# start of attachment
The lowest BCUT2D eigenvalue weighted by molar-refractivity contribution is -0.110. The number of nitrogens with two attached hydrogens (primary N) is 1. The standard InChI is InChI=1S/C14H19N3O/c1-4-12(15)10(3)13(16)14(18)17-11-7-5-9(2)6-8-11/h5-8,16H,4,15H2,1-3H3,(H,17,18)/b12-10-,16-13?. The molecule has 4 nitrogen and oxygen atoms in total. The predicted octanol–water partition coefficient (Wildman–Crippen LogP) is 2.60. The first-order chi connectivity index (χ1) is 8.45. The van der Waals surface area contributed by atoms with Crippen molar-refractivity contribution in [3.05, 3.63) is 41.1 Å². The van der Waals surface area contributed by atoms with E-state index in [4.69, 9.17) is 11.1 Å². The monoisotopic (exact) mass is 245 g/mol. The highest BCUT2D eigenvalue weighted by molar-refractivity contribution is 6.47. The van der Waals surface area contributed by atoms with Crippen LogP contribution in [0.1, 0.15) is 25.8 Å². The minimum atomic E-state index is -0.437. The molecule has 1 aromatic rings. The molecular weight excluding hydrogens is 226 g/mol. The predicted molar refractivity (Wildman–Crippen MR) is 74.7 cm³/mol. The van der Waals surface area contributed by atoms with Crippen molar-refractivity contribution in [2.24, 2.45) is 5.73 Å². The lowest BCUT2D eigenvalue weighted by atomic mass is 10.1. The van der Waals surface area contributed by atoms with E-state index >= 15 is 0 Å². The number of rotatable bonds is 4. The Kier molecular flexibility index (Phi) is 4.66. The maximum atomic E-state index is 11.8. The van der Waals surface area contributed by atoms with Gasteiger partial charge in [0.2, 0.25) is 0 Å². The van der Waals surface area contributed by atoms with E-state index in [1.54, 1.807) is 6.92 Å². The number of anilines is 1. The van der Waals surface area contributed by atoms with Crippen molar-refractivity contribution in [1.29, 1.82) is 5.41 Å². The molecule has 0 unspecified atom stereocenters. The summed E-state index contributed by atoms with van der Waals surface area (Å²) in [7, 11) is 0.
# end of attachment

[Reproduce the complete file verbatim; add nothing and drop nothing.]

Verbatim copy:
The lowest BCUT2D eigenvalue weighted by molar-refractivity contribution is -0.110. The number of nitrogens with two attached hydrogens (primary N) is 1. The standard InChI is InChI=1S/C14H19N3O/c1-4-12(15)10(3)13(16)14(18)17-11-7-5-9(2)6-8-11/h5-8,16H,4,15H2,1-3H3,(H,17,18)/b12-10-,16-13?. The molecule has 4 nitrogen and oxygen atoms in total. The predicted octanol–water partition coefficient (Wildman–Crippen LogP) is 2.60. The first-order chi connectivity index (χ1) is 8.45. The van der Waals surface area contributed by atoms with Crippen molar-refractivity contribution in [3.05, 3.63) is 41.1 Å². The van der Waals surface area contributed by atoms with E-state index in [4.69, 9.17) is 11.1 Å². The monoisotopic (exact) mass is 245 g/mol. The highest BCUT2D eigenvalue weighted by molar-refractivity contribution is 6.47. The van der Waals surface area contributed by atoms with Crippen LogP contribution in [0.1, 0.15) is 25.8 Å². The minimum atomic E-state index is -0.437. The molecule has 1 aromatic rings. The molecular weight excluding hydrogens is 226 g/mol. The predicted molar refractivity (Wildman–Crippen MR) is 74.7 cm³/mol. The van der Waals surface area contributed by atoms with Crippen molar-refractivity contribution in [2.24, 2.45) is 5.73 Å². The lowest BCUT2D eigenvalue weighted by atomic mass is 10.1. The van der Waals surface area contributed by atoms with E-state index >= 15 is 0 Å². The number of rotatable bonds is 4. The Kier molecular flexibility index (Phi) is 4.66. The maximum atomic E-state index is 11.8. The van der Waals surface area contributed by atoms with Gasteiger partial charge in [0.2, 0.25) is 0 Å². The van der Waals surface area contributed by atoms with E-state index in [1.54, 1.807) is 6.92 Å². The number of anilines is 1. The van der Waals surface area contributed by atoms with Crippen molar-refractivity contribution in [1.29, 1.82) is 5.41 Å². The molecule has 0 unspecified atom stereocenters. The summed E-state index contributed by atoms with van der Waals surface area (Å²) in [7, 11) is 0.